Is a sex hormone involved in the menstrual cycle, pregnancy, and the development of embryos. Produced following ovulation it plays a key role in embryo implantation and also helps to maintain a pregnancy. It is usual to take progesterone supplements during IVF as other drugs given during IVF and the egg retrieval process can decrease progesterone-producing cells.

Progesterone is an endogenous steroid (a steroid originating from within the cell) and sex hormone belonging to a group of steroid hormones called “progestogens”. Synthetic hormones that have a similar action to progesterone are known as “progestins”. The hormone itself is mostly secreted by the corpus luteum (a temporary gland formed after a follicle has released an egg) in the ovary, during the second half of a menstrual cycle. It also plays an important role in the menstrual cycle itself, as well as in maintaining the early stages of pregnancy.

To understand more about this, it is important to know what is happening in the body around this time. When an egg is released from the body as part of ovulation, around Day 14 of a person’s cycle, the remnants of the follicle that held that egg will form a structure called the corpus luteum. It releases progesterone and oestradiol (a type of oestrogen). 

When progesterone is released by the corpus luteum, the hormone’s first function will be to prepare the body for pregnancy. This is done if the released egg is fertilised. If the egg is not fertilised, the corpus luteum will break down, the production of progesterone will decline, and a new menstrual cycle will begin.

If the egg is fertilised by a sperm cell, progesterone will instead stimulate the growth of blood vessels that supply the uterus (womb) lining. It will also stimulate glands within the uterus lining itself to secrete nutrients that will nourish the embryo at its earliest stages. Progesterone will also prepare the tissue lining of the uterus to allow the fertilised egg to implant while helping to maintain the uterus throughout the pregnancy.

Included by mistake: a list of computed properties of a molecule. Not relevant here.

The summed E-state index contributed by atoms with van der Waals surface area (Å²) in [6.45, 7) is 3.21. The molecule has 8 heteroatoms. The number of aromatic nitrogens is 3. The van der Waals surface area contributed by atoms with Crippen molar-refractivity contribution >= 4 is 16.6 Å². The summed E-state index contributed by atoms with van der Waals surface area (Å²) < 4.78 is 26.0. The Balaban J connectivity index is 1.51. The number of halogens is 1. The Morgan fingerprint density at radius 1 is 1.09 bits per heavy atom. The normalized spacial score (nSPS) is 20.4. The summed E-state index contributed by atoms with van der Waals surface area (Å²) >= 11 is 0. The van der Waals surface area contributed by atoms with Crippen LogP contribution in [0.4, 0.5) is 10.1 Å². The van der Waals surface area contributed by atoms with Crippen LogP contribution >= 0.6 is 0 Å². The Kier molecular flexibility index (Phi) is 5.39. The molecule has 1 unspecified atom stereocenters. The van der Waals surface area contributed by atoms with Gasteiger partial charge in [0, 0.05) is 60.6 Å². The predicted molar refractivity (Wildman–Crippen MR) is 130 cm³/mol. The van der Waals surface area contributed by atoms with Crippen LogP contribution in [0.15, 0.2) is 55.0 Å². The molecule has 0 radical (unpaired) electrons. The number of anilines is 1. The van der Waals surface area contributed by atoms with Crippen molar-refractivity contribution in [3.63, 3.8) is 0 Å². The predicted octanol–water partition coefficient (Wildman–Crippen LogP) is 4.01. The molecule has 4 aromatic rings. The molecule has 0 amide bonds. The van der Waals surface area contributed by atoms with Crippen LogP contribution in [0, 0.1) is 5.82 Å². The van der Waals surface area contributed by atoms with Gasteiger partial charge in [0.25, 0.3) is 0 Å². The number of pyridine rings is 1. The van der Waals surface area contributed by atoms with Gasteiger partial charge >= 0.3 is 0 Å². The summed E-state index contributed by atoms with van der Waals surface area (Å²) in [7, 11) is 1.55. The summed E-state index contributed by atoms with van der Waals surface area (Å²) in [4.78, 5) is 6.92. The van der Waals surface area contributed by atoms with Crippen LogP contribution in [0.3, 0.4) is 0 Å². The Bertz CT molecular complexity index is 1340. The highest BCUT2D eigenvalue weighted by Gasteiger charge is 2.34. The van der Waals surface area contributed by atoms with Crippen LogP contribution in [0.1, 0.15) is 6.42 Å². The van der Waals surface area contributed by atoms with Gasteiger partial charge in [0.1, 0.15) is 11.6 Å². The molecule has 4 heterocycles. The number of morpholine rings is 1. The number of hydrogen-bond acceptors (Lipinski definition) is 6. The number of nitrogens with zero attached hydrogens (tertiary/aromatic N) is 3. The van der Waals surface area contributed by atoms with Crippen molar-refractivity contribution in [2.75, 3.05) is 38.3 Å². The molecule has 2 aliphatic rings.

During the early stages of pregnancy, progesterone will still mostly be produced by the corpus luteum. This makes it essential for supporting the pregnancy and establishing the placenta. Once the placenta has been established, it will then take over the role of the corpus luteum and produce progesterone. This is known as the “luteo-placental shift”. 

Progesterone plays an extended role in the development of the foetus, by:

  • Stimulating the growth of maternal breast tissue
  • Preventing lactation
  • Strengthening the pelvic wall muscles, in preparation for labour

The level of progesterone in the body will steadily rise throughout pregnancy until labour occurs and the baby is born. 

There are no known serious medical consequences of having too much progesterone in the body. High levels of the hormone are associated with the condition congenital adrenal hyperdysplasia, but studies have shown that the hormone increase is a consequence of the condition, not a cause. Progesterone is also taken regularly, along with oestrogen, as part of the combined contraceptive pill.

If progesterone is absent from the body, or levels of it are too low, there is a chance that this may result in heavy or irregular menstrual bleeding. It can also mean that the ovary has failed to release an egg at ovulation, which may occur if the person has polycystic ovary syndrome (PCOS).